Jeffrey L. Jackson, MD, MPH, professor of medicine in the division of general internal medicine, and section chief at the Clement Zablocki VA Medical Center, along with his Japanese colleagues performed a review and analysis to assess the association of Botox with reducing headache frequency in adults.
“Our analyses suggest that botulinum toxin A may be associated with improvement in the frequency of chronic migraine and chronic daily headaches, but not with improvement in the frequency of episodic migraine, chronic tension-type headaches, or episodic tension-type headaches. However, the association of botulinum toxin A with clinical benefit was small,” said Dr. Jackson.
Also, compared with placebo, there were more side effects associated with Botox: drooping upper eyelid, skin tightness, neck stiffness, muscle weakness, and neck pain.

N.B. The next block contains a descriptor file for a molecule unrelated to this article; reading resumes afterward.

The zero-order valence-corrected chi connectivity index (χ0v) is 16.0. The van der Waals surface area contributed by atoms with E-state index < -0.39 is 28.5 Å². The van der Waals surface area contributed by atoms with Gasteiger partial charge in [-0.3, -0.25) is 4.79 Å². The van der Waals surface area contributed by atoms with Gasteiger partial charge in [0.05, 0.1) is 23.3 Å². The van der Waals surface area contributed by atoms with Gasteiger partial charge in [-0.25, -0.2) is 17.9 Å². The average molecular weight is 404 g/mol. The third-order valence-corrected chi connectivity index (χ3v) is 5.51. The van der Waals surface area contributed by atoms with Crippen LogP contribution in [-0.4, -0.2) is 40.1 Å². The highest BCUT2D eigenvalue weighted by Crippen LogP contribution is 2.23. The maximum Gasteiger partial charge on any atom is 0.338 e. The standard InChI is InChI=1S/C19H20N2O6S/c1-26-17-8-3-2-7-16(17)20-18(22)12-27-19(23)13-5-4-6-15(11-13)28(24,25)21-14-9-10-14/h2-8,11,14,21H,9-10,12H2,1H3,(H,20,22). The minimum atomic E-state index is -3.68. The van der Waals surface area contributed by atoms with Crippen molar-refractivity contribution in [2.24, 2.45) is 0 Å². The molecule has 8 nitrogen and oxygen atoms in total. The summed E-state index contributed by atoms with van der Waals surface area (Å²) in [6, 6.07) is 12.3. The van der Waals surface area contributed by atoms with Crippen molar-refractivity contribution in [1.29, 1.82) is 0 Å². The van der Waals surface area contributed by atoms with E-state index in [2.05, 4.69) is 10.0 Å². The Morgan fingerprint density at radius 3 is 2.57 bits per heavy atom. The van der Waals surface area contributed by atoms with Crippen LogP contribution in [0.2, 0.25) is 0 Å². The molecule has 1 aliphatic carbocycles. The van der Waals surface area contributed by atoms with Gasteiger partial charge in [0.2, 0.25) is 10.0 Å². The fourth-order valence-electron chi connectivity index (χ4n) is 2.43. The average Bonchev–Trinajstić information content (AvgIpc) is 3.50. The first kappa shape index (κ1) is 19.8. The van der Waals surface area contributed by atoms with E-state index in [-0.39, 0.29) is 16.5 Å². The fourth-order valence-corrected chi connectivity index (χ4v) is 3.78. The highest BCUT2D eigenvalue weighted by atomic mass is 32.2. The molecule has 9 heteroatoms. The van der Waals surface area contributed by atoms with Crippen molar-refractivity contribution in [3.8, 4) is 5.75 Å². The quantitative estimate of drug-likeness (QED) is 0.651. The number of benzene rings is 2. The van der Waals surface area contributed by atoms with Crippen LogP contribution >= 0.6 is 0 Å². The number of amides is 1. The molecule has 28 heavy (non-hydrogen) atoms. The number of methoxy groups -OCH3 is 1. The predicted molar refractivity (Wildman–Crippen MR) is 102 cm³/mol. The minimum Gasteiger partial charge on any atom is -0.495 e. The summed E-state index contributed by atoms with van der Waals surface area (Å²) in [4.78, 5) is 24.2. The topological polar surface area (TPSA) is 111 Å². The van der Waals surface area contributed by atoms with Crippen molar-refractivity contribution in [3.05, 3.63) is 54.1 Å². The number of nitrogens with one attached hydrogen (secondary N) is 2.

Migraine and tension-type headaches are common, affecting up to 42 percent of adults sometime in their life. Migraines are less common, with a worldwide prevalence of 8 to 18 percent, but are associated with greater disability. Migraine headaches are responsible for $1 billion in medical costs and $16 billion in lost productivity per year in the United States alone.
Botox injections were first proposed as headache treatment when it was observed that patients with chronic headaches receiving cosmetic botulinum injections experienced headache improvement. However, the medical literature on botulinum effectiveness for headaches has been mixed.
Dr. Jackson’s team found a reduction in the number of headaches per month from 19.5 to 17.2 for chronic migraine and from 17.5 to 15.4 for chronic daily headaches in patients receiving Botox injections.